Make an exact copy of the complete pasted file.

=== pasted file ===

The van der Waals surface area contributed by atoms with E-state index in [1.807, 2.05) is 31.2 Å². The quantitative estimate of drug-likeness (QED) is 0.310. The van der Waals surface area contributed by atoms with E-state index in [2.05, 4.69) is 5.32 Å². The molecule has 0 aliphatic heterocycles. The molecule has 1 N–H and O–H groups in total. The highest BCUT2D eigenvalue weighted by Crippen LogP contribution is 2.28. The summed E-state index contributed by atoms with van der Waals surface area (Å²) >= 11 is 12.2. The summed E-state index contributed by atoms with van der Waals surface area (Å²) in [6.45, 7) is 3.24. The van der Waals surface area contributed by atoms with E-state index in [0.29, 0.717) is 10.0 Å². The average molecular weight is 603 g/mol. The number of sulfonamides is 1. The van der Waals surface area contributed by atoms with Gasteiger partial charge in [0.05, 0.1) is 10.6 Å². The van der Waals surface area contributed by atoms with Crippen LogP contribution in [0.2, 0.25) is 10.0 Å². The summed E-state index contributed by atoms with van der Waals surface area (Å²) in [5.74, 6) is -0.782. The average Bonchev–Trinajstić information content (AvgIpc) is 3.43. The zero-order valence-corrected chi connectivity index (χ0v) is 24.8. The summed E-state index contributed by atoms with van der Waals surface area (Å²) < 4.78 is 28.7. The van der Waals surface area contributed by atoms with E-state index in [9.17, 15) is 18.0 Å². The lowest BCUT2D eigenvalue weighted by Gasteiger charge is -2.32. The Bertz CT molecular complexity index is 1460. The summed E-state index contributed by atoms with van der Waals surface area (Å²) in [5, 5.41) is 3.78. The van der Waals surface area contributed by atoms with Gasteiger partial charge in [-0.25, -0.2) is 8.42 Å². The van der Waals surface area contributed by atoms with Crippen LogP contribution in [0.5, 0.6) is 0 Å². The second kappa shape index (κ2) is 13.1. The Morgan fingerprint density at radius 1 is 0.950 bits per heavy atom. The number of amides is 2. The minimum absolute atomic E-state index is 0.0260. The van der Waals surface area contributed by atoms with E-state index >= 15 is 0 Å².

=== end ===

The van der Waals surface area contributed by atoms with E-state index in [1.807, 2.05) is 31.2 Å². The quantitative estimate of drug-likeness (QED) is 0.310. The van der Waals surface area contributed by atoms with E-state index in [2.05, 4.69) is 5.32 Å². The molecule has 0 aliphatic heterocycles. The molecule has 1 N–H and O–H groups in total. The highest BCUT2D eigenvalue weighted by Crippen LogP contribution is 2.28. The summed E-state index contributed by atoms with van der Waals surface area (Å²) >= 11 is 12.2. The summed E-state index contributed by atoms with van der Waals surface area (Å²) in [6.45, 7) is 3.24. The van der Waals surface area contributed by atoms with E-state index in [0.29, 0.717) is 10.0 Å². The average molecular weight is 603 g/mol. The number of sulfonamides is 1. The van der Waals surface area contributed by atoms with Gasteiger partial charge in [0.05, 0.1) is 10.6 Å². The van der Waals surface area contributed by atoms with Crippen LogP contribution in [0.2, 0.25) is 10.0 Å². The summed E-state index contributed by atoms with van der Waals surface area (Å²) in [5.74, 6) is -0.782. The average Bonchev–Trinajstić information content (AvgIpc) is 3.43. The zero-order valence-corrected chi connectivity index (χ0v) is 24.8. The summed E-state index contributed by atoms with van der Waals surface area (Å²) < 4.78 is 28.7. The van der Waals surface area contributed by atoms with E-state index in [9.17, 15) is 18.0 Å². The lowest BCUT2D eigenvalue weighted by Gasteiger charge is -2.32. The Bertz CT molecular complexity index is 1460. The summed E-state index contributed by atoms with van der Waals surface area (Å²) in [5, 5.41) is 3.78. The van der Waals surface area contributed by atoms with Gasteiger partial charge in [-0.25, -0.2) is 8.42 Å². The van der Waals surface area contributed by atoms with Crippen LogP contribution in [0.5, 0.6) is 0 Å². The second kappa shape index (κ2) is 13.1. The Morgan fingerprint density at radius 1 is 0.950 bits per heavy atom. The number of amides is 2. The minimum absolute atomic E-state index is 0.0260. The van der Waals surface area contributed by atoms with E-state index >= 15 is 0 Å².